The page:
“Damn, you’re freezing. You’ll be ill. Here.”
He shucked out of his coat and wrapped it around Bran’s shoulders. Bran snuggled into its warmth with a little sigh and Owen couldn’t mourn its warmth even though the cold cut into him like knives slicing his skin.
“I don’t like being cold,” Bran announced as they picked their way along the sheep track. It was slow going as Bran had no shoes and kept complaining that his feet hurt.
“Isn’t it cold in the water? You didn’t seem cold when you were sitting naked on a rock.”
“It’s never cold in the water, hot either. It’s always the same. And when I was on the rock, I was wrapped in a spell. Until today, I have never set foot outside the barrier as a human. I have never been cold before.”
“Then lets hurry. The sooner we get home, the sooner you can sit by the fire and have some hot chocolate to warm up.”
“What is hot chocolate?”
“Have you never had it?”
Bran shook his head.
“It’s the best, and my grandmother makes the best of the best. You’ll see.”
“Is it far? My feet hurt.”
“Almost as far as the last time you asked about five minutes ago. I’m hurrying as much as I can, but it’s still a way off.”
“I can’t walk much further.” As if to prove a point, he stumbled over the tussock and had to cling to Owen for support.
“You should have worn shoes.”
“I cannot. I can bring nothing with me from the other shore.”
“Oh damn. Well, hurry up then.”
Owen practically dragged Bran along the path, his mind whirling. More and more consequences forced themselves into his racing mind. What the hell was he going to tell people? How would he explain Bran? Where would Bran live? What would he do? It wasn’t as if Owen was in any position to take care of him. He was barely able to take care of himself.
Owen stopped at the plaintive cry. He realized he’d been so caught up in his head he’d fallen into his usual pattern and pace and had left Bran behind. Frustrated, he hurried back to the struggling faery.
“I thought the fey were supposed to be at home out of doors, flitting around the mountains and luring unwary travellers into fairy rings.”
“I-I’ve never been out of the water, not on land. I don’t know what other fey do.” He ducked his head and bit his lip. “I’m not going to deny the luring part though. The water needs life force sometimes.”
Owen froze and stared at Bran, who squirmed under the scrutiny. “What do you mean?”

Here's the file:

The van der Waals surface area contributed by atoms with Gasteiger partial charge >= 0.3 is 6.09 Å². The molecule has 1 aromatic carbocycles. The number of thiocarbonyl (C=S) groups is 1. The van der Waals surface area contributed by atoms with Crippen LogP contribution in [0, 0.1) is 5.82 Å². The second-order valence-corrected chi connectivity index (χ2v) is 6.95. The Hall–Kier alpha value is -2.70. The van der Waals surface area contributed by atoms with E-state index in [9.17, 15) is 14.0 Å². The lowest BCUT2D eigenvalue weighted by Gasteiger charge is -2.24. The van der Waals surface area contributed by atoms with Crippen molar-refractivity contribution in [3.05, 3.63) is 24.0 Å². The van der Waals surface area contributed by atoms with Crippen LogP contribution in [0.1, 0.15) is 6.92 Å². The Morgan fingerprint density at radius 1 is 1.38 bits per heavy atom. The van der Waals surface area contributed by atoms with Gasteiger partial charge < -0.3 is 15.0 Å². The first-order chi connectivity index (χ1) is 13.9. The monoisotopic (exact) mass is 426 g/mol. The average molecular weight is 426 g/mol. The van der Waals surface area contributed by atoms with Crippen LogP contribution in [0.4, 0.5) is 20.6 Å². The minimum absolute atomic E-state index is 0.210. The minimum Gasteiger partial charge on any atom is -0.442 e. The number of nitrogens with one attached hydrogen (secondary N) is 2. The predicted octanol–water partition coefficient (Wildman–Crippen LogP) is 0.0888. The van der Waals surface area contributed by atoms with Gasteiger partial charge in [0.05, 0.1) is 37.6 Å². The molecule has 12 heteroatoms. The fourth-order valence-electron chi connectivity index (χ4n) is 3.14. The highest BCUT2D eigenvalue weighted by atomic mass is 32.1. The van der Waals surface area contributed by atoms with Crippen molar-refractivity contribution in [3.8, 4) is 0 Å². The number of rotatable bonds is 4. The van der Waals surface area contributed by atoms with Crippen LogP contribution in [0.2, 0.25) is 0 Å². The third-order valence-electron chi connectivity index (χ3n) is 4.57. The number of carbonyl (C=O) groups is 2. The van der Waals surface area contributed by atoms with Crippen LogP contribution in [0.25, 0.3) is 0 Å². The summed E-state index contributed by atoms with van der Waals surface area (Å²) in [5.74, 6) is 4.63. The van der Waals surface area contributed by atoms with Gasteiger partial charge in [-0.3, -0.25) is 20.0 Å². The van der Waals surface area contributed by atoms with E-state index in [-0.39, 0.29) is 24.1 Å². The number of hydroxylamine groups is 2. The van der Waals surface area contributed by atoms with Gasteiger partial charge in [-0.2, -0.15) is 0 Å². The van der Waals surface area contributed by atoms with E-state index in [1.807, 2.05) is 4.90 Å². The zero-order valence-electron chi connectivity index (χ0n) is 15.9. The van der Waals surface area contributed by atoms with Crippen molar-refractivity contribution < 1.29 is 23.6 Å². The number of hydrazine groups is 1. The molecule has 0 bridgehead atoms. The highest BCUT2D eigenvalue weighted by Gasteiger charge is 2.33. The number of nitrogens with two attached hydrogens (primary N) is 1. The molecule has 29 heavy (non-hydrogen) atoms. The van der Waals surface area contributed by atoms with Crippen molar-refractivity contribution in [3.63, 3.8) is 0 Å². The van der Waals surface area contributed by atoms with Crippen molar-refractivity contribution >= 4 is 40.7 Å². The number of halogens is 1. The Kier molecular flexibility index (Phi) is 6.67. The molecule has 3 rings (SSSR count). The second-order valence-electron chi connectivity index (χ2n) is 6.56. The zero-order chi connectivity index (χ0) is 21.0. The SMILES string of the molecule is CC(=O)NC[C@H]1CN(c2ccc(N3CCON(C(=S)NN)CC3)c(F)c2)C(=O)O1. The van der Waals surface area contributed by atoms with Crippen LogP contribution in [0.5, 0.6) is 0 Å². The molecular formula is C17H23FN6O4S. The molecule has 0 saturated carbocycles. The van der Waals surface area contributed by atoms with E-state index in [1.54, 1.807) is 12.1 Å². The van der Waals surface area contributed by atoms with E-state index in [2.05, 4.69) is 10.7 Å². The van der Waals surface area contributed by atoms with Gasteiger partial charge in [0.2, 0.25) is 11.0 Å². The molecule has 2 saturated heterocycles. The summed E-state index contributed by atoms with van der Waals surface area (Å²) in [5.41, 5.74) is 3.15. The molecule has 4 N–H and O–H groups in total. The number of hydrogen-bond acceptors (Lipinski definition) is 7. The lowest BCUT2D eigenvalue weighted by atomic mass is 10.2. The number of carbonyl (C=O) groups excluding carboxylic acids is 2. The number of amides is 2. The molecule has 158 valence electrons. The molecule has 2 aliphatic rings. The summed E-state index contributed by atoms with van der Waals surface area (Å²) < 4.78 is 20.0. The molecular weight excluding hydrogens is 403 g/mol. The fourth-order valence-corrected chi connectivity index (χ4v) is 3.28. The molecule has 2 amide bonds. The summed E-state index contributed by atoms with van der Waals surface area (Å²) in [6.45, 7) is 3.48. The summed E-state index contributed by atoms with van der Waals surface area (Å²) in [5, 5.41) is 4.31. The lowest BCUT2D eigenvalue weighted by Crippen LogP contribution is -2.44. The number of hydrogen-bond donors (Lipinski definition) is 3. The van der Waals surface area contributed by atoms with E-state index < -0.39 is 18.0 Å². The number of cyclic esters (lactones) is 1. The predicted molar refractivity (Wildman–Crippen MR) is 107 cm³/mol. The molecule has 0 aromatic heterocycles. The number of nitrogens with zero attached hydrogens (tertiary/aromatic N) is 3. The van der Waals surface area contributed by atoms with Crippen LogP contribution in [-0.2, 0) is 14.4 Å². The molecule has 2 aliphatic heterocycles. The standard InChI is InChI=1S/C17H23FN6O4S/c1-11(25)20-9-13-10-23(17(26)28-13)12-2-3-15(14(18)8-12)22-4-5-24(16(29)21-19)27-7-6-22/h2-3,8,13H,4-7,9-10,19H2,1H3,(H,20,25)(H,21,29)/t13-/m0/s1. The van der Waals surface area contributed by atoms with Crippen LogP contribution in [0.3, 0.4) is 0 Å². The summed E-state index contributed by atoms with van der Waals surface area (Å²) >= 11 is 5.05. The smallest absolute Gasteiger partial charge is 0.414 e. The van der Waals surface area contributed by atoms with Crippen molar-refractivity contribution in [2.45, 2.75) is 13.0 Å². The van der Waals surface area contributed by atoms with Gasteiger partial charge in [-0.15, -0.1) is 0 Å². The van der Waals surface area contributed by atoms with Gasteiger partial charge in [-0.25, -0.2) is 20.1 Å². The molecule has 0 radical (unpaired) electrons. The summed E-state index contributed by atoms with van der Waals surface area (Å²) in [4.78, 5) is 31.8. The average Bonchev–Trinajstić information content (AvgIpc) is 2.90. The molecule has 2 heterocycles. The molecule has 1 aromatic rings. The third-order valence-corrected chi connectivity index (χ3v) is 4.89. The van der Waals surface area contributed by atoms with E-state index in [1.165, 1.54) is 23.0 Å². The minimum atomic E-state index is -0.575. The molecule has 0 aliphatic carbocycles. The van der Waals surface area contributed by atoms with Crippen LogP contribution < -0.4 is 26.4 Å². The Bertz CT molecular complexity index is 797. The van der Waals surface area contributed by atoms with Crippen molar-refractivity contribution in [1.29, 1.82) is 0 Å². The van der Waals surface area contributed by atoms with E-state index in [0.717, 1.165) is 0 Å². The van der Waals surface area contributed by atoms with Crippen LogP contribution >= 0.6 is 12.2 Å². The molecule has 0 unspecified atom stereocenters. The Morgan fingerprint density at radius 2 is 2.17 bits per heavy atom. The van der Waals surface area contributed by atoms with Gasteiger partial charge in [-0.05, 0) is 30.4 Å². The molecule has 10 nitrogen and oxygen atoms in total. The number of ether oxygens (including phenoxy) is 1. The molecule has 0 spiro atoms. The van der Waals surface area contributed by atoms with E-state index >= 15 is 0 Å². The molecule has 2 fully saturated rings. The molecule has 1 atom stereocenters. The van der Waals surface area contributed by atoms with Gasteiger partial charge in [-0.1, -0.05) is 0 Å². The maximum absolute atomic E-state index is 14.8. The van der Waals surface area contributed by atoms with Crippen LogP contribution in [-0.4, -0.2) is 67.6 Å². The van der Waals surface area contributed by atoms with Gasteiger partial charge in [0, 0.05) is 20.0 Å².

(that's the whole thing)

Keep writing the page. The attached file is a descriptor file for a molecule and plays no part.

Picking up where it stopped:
Bran shrugged, glancing at him nervously. He looked away and shuffled his feet, wincing as sharp stones and grass stems dug into the tender flesh of his feet.
Owen’s voice came out harsher than he’d intended, and Bran took a step back. He looked frightened.
“Tell me.” Owen repeated, advancing.
“I don’t know what you want me to say.”
“You’ve lured people into the water, haven’t you? To their deaths. You’ve drowned people.”
Bran licked his lips and flicked his eyes up. “Not me.”
“But your people, your family?”
Bran nodded, his eyes wide and filled with uncertainty.
“The water requires life force sometimes; sacrifice.” Bran swallowed and rallied drawing himself straighter. “It didn’t used to – until humans came and stole its purity.”
“Stole its purity?” Owen sneered. “What’s that supposed to mean?”
“It means, human, that you make the water dirty, you poison everything in it. You even poison yourselves. The water is as much alive as the land, and you poison that too. There has to be balance. You take the life force from the water and the water has to take it back or we all die.”
“You stand there talking to me about murder as if it’s the most natural thing in the world.”
“It is not murder. Murder is wasteful. It’s sacrifice.”
“Semantics. You and your family are murderers. Shit. I should have listened to Aggie.”
Owen ignored Bran and turned for home. Squaring his shoulders against the cold wind and the pleading cries from behind, he walked as fast as he could and didn’t stop until he’d slammed the cottage door behind him.
Aggie looked up from her seat by the fireside.
“Didn’t go well then. Well, I tried to warn you but you didn't listen. How did you get out of it?”
Aggie raised an eyebrow.
“He’s a monster,” Owen burst out. “He admitted to murdering people. Well…not him, but his family. Sacrifice, he calls it but the end result is the same. He’s been watching me since I was a child - every time I went to the lake. I suppose I’m lucky he didn’t see me as a sacrifice. He tricked me. It was all a trap. Probably so he could leave the water and spy on us on land. They don’t like humans, at least his father doesn’t. None of them trust us.”
“Do you blame them?”
Owen glared at Aggie, but couldn’t keep still long enough to keep the focus. He started to pace.
“What am I going to do? What have I done?”
“I don’t know. Why don’t you start by telling me what you’ve done?”
Owen quickly recounted what had happened at the lake, with Aggie growing more and more alarmed.
“Where is he?” she interrupted while Owen was in full flow complaining about Bran’s constant whining.
Owen blinked, annoyed. “I don’t know. Still fumbling about on the mountain I guess. He’s the bloody faery, he can find his own way.”
“Are you insane?” Aggie surged from her seat and loomed over him. “I have often thought you to be a foolish boy, but I have never imagined you could be such a cruel one. Go to your room and wait for me there.”
“What? Am I five?”
“Go to your room.”
Owen opened his mouth, but no words came. Aggie was furious. Owen had never seen her quite so angry, at least not when the anger was directed at him. The old woman seemed to increase in size, looming over him. He swallowed hard and backed away.
“O-okay.” He turned and fled.
The other flashers who are going all out to entertain you today, are